It also said that its Tell it Right® training has reached more than 5,500 midwives over the last three years:

Each training session involves families of children with Down’s syndrome and adults who have Down’s syndrome, sharing their lived experience of what life is like with Down’s syndrome today.

We give a cautious welcome to a study carried out by Prof Lyn Chitty in December 2017, which concluded that where NIPT had piloted in sites in England, the number of births of babies with Down’s syndrome had not decreased and in some cases termination rates had fallen. It is thought that this was due to women accessing more up-to-date, accurate information about Down’s syndrome and then choosing to continue with their pregnancy.

It added.

There are around 40,000 people with Down’s syndrome in the UK (0.06% of the population; approximately one in every thousand live births). Around 750 children with Down’s syndrome are born each year. While the likelihood of having a child with Down’s syndrome increases with maternal age, 80 per cent of children with Down’s syndrome are born to women under 35.

The Church of England Synod motion will be debated on 10 February.

What is NIPT?

Non-Invasive Prenatal Testing (NIPT) is a maternal blood test that can be conducted safely on pregnant women without risk to their developing foetuses. Fragments of foetal DNA circulate in mothers’ plasma from around the 4th week of gestation and gain sufficient concentration for viable testing around week 10.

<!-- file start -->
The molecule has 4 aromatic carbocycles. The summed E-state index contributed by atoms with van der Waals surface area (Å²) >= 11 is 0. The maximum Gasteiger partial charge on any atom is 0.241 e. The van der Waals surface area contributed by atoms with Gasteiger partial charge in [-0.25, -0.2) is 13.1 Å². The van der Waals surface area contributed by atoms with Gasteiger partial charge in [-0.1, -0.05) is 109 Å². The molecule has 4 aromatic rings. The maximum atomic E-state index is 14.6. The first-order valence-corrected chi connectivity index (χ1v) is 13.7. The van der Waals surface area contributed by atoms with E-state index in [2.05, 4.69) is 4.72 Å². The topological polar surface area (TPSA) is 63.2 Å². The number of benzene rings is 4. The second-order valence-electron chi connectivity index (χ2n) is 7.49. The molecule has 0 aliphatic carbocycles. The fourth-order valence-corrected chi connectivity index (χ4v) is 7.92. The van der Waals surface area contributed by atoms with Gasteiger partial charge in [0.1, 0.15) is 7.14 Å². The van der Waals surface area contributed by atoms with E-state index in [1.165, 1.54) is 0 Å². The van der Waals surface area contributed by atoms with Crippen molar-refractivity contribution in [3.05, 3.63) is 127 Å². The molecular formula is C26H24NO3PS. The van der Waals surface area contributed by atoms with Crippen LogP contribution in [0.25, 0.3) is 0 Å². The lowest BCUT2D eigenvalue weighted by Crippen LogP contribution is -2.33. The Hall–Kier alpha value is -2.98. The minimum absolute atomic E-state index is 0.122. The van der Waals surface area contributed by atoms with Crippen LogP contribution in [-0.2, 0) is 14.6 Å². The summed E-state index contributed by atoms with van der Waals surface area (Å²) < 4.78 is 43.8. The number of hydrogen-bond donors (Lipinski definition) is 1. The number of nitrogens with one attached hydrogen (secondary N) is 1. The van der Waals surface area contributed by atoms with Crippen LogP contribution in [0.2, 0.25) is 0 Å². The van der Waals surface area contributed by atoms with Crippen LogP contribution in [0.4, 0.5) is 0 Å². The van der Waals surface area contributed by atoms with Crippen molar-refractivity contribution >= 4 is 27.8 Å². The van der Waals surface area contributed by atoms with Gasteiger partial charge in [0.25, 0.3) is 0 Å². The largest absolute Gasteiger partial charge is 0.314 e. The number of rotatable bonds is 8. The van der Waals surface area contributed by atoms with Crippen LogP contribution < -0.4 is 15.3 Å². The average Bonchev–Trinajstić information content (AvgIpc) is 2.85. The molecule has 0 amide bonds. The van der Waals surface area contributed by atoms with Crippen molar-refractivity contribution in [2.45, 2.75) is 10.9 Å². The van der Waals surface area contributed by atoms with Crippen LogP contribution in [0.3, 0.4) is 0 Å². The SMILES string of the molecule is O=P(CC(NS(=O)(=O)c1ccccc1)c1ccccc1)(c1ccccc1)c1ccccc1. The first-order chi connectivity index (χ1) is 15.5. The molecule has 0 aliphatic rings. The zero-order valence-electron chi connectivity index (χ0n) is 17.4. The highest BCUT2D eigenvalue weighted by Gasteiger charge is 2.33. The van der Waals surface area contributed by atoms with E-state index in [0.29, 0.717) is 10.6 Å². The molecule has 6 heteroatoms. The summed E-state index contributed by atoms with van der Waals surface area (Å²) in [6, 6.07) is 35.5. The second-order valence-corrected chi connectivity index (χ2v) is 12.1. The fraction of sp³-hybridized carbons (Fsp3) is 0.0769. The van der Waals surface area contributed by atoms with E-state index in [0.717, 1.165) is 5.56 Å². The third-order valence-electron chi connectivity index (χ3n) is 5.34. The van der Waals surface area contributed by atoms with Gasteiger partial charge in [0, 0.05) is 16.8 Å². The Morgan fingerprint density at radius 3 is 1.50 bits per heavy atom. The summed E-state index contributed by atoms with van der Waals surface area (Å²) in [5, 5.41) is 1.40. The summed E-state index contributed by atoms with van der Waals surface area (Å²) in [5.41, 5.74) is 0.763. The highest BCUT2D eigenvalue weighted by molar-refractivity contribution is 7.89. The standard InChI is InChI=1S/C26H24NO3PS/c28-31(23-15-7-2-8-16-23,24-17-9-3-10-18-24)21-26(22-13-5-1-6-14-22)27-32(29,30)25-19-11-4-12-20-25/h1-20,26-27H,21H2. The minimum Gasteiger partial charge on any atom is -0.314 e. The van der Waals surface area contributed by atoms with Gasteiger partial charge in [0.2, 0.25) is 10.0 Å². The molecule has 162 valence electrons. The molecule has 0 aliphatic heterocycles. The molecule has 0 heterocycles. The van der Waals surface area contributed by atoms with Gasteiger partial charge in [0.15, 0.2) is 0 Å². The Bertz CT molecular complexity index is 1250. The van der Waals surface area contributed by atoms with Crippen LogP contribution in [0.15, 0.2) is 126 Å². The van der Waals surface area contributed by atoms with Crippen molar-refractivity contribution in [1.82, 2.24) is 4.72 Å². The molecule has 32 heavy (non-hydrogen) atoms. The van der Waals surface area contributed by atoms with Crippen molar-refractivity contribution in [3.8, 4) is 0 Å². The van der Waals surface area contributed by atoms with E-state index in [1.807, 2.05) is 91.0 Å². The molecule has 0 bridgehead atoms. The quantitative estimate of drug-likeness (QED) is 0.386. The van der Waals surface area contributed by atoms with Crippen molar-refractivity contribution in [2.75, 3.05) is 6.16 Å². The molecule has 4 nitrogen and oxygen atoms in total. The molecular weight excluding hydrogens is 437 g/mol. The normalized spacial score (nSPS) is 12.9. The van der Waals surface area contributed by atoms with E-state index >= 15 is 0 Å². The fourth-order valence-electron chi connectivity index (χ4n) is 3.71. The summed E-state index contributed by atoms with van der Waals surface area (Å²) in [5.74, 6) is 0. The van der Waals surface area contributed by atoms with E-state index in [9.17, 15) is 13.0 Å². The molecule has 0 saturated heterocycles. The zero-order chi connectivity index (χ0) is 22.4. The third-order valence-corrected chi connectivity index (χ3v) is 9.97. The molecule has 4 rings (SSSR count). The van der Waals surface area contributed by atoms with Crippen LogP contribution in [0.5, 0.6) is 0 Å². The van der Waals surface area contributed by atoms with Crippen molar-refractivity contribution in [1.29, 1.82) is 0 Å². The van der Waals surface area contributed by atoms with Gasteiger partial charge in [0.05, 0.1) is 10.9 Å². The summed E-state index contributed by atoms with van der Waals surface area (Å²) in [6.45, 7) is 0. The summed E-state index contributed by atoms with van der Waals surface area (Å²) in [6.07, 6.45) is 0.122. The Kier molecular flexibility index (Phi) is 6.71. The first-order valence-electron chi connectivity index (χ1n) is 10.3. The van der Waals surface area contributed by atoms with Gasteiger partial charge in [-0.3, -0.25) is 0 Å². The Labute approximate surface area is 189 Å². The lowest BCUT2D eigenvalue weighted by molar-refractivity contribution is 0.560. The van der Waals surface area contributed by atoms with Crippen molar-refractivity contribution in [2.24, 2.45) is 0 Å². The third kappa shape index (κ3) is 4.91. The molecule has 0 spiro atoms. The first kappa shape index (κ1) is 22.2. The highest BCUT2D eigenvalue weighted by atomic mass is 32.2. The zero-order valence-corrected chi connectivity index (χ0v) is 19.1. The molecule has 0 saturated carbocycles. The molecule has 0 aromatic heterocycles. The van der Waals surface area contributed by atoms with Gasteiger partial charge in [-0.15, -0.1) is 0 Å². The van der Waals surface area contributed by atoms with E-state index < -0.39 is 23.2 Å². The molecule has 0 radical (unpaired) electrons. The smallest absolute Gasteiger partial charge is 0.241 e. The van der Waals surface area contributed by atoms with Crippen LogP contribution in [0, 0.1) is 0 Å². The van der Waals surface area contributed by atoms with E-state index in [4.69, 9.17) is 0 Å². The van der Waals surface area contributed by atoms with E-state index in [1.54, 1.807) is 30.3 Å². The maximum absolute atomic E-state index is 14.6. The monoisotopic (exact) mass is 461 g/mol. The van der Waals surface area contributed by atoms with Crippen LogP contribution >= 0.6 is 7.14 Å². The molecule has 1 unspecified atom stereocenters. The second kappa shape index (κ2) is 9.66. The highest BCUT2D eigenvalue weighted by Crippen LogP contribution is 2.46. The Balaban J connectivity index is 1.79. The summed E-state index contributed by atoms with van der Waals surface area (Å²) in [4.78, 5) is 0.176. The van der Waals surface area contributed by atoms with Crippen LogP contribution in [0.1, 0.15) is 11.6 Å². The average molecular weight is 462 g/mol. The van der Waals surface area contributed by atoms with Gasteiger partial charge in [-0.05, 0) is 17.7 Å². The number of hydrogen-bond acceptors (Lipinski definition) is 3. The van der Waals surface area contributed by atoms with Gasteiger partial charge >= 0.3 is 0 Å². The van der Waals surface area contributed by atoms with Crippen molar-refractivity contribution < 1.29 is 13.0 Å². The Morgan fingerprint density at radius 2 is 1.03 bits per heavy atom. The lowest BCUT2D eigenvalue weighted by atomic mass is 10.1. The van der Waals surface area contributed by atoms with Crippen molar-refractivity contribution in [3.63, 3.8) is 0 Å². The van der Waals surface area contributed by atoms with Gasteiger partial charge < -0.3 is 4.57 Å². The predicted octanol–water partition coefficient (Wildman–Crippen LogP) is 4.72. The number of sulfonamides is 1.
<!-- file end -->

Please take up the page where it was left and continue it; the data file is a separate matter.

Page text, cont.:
NIPT can screen for some chromosomal abnormalities with an overall success rate of around 98 per cent. Testing can be conducted for Down’s Syndrome, Edwards Syndrome, Patau Syndrome and Turner Syndrome. These tests are not yet wholly accurate, but if a positive test result occurs, women are advised to consider invasive testing (such as amniocentesis or chorionic villus sampling) in order to confirm or to eliminate a diagnosis.

Until recently [in the UK], all pregnant women at ‘high-risk’ (approximately 10,000 each year with 65-70 per cent uptake) were offered invasive testing which can result in miscarriage (0.5-1 per cent occurrence). NIPT will reduce the need for invasive testing for women at ‘high risk’ who do not test positive, hence preventing some miscarriages. It is estimated that around 1,500 women will opt for invasive testing after NIPT with about 1,000 positive diagnoses being made.

Currently, the National Health Service (NHS) plans to offer NIPT only to women identified as being at ‘high-risk’. As 80 per cent of children are born to women not in this category they will either remain unscreened through NIPT or choose to access screening through commercial providers, a number of which offer ‘home-kits’ via the internet.

NIPT offers many advantages: it is safe, it will result in decreased incidence of miscarriage and it provides women with important information. As, currently, 90 per cent of women with positive diagnoses from invasive tests choose to terminate their pregnancies, it is important to examine the full potential implications of this new test.

Extracted from Valuing People with Down’s Syndrome